This album is dedicated to all the people who told me I’d never amount to nothin’ –Notorious
The 2013 guide to Montreal and Quebec that I helped author for Fodor’s Travel comes out in March and is available for pre-sale right now.
Some write fake Oscar speeches; I fantasize about crafting clever book dedications. I plan to dedicate future novel to my enormous family for well…everything, the Husband for his patience and encouragement and the Dog who keeps my feet warm as I write. And to my Grandma, for her endless advice.
Unfortunately, I don’t get to *actually* dedicate or thank anyone in the travel book because that would be unfair to the other writers, editors, and photographers who worked on it. Besides, I am a writing phantom taking the form of Eugene Fodor, a fascinating Hungarian wayfarer.
Should I ever write a novel, I would be tempted to throw it into the faces of those who spurned me early on when I was just a kid. I probably wouldn’t do it, because bitter ain’t the right shade for me, but it’s fun to think about.
One of my favorite writer bloggers recently wrote an eloquent piece about a teacher who helped influence his writing career. I have a few of those too – wonderful people, who pulled me aside and told me that despite my horrific spelling, I had a knack with words.
I’ve also had the opposite. Miss Bruner, my 7th grade art teacher deserves a failing grade. A teacher should encourage, not manage expectations. Let kids’ dreams bounce above their heads like big red balloons. When the time comes, they’ll clutch some and let others fly. Give them that choice.
Miss Bruner hobbled up and down classroom aisles with a cane. She’d pull your drawing out from your hands, exam it from behind little glasses that sat at the end of her nose and snicker. When we had to sketch George Washington (impossible!), I erased entirely through his eye. I am no Manet. Did Miss Bruner encourage me to learn from this mistake and be more careful next time? No. She put my rendition of George Washington over her own face and peeped through the hole as if it were a mask.
Ok, so maybe I screwed up the portrait. Maybe she was joking, maybe the George Washington incident was part of her teacher schtick.
But later that semester, when I expressed an interest in going to Venice to view art, she barked:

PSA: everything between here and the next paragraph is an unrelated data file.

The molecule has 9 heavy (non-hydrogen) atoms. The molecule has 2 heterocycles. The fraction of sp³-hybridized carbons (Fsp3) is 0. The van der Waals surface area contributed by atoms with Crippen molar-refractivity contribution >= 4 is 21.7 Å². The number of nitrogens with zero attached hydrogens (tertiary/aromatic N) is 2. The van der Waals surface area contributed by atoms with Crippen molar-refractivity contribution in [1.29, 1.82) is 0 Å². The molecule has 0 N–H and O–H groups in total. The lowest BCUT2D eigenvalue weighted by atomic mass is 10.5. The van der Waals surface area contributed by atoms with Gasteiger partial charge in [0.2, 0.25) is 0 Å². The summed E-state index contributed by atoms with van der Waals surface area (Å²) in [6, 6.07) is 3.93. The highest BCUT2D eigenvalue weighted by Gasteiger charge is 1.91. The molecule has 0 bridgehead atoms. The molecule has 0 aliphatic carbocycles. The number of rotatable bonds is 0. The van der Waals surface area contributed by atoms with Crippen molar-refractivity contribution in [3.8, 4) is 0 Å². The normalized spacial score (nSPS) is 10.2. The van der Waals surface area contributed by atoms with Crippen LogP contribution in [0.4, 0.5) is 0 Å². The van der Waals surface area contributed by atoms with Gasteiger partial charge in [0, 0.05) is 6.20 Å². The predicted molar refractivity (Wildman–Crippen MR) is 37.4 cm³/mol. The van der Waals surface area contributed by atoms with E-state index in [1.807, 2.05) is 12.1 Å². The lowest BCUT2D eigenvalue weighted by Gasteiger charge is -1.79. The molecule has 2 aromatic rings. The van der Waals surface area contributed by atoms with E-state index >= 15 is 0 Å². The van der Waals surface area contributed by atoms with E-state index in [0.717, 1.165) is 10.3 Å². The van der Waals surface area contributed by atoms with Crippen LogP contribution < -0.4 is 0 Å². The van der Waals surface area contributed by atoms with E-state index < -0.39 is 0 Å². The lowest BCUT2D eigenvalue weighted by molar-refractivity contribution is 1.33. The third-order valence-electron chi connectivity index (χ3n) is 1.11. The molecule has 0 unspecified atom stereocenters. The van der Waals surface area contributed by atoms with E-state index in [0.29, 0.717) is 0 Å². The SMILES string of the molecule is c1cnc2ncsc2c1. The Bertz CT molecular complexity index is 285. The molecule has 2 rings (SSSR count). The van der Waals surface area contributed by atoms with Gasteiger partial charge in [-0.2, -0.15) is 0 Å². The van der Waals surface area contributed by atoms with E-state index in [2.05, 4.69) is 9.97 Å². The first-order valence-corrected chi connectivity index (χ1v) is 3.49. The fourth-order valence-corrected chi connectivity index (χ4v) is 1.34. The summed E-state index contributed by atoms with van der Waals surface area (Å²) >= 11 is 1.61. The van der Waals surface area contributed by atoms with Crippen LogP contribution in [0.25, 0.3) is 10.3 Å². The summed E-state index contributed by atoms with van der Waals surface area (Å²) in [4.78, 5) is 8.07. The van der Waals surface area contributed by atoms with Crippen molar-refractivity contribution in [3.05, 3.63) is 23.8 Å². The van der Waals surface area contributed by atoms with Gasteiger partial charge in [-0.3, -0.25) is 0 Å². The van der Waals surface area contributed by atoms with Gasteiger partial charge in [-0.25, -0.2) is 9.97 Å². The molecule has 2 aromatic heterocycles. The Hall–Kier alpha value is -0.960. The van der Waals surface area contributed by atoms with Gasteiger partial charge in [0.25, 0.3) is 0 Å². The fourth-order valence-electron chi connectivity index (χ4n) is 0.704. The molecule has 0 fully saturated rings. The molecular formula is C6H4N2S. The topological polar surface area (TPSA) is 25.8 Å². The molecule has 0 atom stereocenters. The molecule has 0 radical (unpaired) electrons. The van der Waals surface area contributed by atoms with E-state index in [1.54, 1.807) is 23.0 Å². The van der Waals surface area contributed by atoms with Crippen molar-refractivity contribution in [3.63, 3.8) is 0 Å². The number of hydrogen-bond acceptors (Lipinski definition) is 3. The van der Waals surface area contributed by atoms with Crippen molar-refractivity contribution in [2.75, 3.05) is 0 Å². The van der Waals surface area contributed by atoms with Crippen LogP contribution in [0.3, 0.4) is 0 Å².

“How are YOU going to go to Venice? It costs a lot of MONEY, Am-an-da.”
Money or lack-thereof posed a problem for me and likely every student in our Jr. High. No one I knew had been overseas. Travel, especially the international kind seemed like an unreachable dream, right up there with taking a field trip to KOOLAID’s Wacky Warehouse or standing-in for a kid on Double Dare.
But I believed Miss Bruner. I envisioned myself, at thirty, one gallon of milk away from bankruptcy. Luckily, I had supportive parents who let me practically live in the library.
Miss B’s words lingered until I nervously boarded my first flight to San Diego, solo at 20.
That night, I went to the ocean for the first time. I stood on the sand, the water swirling quietly before me like a vat of black ink. I felt at home – not home in this particular city; home standing at the edge, staring into the abyss.
I just booked a trip to Paris and Venice in honor of Miss Bruner, who taught me one of life’s most valuable lesson: never believe the naysayers.
Who would you/will you/did you dedicate your first book to?
February 26, 2013 at 12:28 pm
Oh, I remember you mentioning this awful teacher on my blog. Everyone I know who hates to draw had a similar art teacher at some point. And what a shame that is.
Congrats on your upcoming book, my friend! I dedicated my first (and, to date, only) book to my wife. My next will be dedicated to my son, and the third will…hmm…be dedicated to the highest bidder.
February 26, 2013 at 1:20 pm
Yes, your teacher post definitely inspired me to write about my awful teacher. I believe good teachers deserve more praise than they receive, but there are definitely some bad apples. More than one person told me that because a teacher told them they didn’t have the “talent” to “make it,” they stopped creating for years. Years!
If I ever get to dedicate a book it would be to the Husband, as he gallantly bares the brunt of my writer’s temperament.
March 5, 2013 at 9:19 am
I had an art teacher who played favorites–and I wasn’t one of them. I got very little personal attention, and often had to rely on the other students for help.
At the end of the semester, he asked to take pictures of my portfolio as the most improvement he’d ever seen! I certainly felt like he’d only earned partial credit for teaching me.
Speaking of credit, I’ve nominated you for the Shine Award. If, for any reason, you don’t accept awards, no worries. Just take this as a note that you shine a little laughter and adventure into my day. 🙂
If you want to accept it, go to here for the rules.
March 5, 2013 at 9:46 am
Your art teacher sounds like he was secretly trying to get you to improve. It’s interesting to think about how teachers affect our creative process. It’s such a fragile time. I know I had a hard time with criticism in my early twenties – as a teen, forget about it. Cheers to good art teachers!
Thanks for the Shine Award! I enjoy reading about your adventures in reading/writing too.
March 5, 2013 at 6:31 pm
Maybe he was. Who knows?
You’re welcome, you deserve it!
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